But yesterday Anthony Alexander Thomas admitted in Christchurch court that he lied to police about being in the passenger seat when his Subaru vehicle collided with cyclist Sean William Russell Innes.
He pleaded guilty to conspiracy to defy justice after previously admitting to dangerous driving resulting in death and failure to stop and arguing injury.
Initially, a 44-year-old Ashburton man who has a provisional name listing was charged with the hit-and-run.
But Thomas, a 30-year-old farmer from Ashburton, later admitted he was behind the wheel after being “overcome with guilt” when 45-year-old Innes died in hospital two weeks later.
According to the summary of the facts, Thomas and his co-defendant traveled from Ashburton to Christchurch around 3 p.m. on September 13 last year.
Thomas was driving and his co-defendant was in the passenger seat when the car turned onto Linwood Ave, where traffic was heavy at the time.
As he approached stationary traffic at the intersection of Linwood Ave and Buckleys Rd, Thomas drove along the left shoulder of the road, designated for cyclists.
Innes, who was cycling, was hit from behind and pushed onto the hood of the car before being flung onto the road.
Thomas, who was traveling at least 73 km/h when he hit Innes, made no attempt to slow down or stop after the collision. Instead, he turned left and fled.
A short distance from the scene of the crash, Thomas stopped and switched seats with his co-defendant.
The man then drove the car towards Burwood, having to steer through the windshield damage while looking out the window.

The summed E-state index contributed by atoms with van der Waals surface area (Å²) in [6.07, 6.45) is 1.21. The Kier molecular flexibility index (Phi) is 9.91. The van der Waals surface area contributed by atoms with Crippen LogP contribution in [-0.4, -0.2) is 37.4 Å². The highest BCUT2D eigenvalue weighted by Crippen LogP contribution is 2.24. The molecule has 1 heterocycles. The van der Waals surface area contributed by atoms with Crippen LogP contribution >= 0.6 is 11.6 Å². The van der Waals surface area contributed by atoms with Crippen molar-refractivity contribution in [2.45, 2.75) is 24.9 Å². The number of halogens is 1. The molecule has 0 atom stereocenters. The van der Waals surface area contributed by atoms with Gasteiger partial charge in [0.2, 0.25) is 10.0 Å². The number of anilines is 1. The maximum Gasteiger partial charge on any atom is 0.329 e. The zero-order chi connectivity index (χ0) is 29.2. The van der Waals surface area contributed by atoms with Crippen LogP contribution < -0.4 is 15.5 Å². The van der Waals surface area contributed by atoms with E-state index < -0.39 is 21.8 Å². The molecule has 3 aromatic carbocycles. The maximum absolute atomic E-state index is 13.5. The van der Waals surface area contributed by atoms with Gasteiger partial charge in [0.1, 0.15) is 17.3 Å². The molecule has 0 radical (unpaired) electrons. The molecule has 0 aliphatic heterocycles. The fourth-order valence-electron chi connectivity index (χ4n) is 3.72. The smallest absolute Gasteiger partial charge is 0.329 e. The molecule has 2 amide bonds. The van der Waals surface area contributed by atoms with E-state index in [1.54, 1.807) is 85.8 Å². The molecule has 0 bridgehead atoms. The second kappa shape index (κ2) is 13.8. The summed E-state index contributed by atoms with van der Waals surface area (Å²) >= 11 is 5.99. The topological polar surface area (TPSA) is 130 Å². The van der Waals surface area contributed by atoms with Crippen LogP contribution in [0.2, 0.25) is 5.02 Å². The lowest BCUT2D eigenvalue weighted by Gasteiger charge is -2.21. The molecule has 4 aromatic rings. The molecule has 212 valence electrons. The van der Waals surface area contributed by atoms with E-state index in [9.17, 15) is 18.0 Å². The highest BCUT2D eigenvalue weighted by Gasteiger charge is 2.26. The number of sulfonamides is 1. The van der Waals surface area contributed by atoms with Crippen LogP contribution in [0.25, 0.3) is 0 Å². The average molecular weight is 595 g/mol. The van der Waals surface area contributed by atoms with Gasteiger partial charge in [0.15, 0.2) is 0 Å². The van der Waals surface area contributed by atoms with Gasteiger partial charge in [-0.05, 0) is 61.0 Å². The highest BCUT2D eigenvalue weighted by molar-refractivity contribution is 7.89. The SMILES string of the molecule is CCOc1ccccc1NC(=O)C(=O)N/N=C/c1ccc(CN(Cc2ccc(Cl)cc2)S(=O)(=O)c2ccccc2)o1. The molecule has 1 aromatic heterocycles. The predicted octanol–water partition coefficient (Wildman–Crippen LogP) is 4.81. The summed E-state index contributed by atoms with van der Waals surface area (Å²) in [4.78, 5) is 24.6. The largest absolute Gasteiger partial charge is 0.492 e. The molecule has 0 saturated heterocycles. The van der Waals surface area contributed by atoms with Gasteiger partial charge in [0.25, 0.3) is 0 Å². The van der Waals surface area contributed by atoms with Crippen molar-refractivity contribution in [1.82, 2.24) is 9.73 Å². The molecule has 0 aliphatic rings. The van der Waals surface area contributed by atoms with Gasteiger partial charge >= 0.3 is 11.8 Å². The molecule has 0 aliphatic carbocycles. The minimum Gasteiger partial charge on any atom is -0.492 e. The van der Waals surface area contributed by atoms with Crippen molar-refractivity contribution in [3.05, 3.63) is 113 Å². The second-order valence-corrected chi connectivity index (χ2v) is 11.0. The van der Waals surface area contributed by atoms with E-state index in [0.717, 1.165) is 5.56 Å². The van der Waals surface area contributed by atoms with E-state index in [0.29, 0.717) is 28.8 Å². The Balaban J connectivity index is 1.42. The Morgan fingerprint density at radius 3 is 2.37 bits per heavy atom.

The Subaru also had damage to the front bumper, headlights, and the driver’s side front and rear tires were deflated.
After the accident, witnesses reported seeing the vehicle traveling “significantly faster” than the posted 50 km/h speed limit and told police it had crossed the wrong side of the road, forcing other motorists to swerve out of the way.
Thomas and his co-defendant parked the vehicle in the residential red zone before fleeing across desolate land and swimming across Horseshoe Lake in Burwood.
Later that night, Thomas called the police and reported his vehicle stolen, claiming he woke up to find it missing.
His co-defendant took over the phone call and told police that he was indeed the driver at the time and responsible for the accident.
He said he was drunk and hit someone before dumping the vehicle and Thomas knew nothing about it.
Thomas agreed and his co-defendant was taken into custody.
But after learning that Innes had died as a result of the crash, Thomas came open and was arrested and charged.
He was remanded on bail under electronic surveillance ahead of his sentencing on May 4.
His co-defendant failed to appear in court, whereupon the judge issued a warrant for his arrest.
— Emily Moorhouse, Open Justice reporter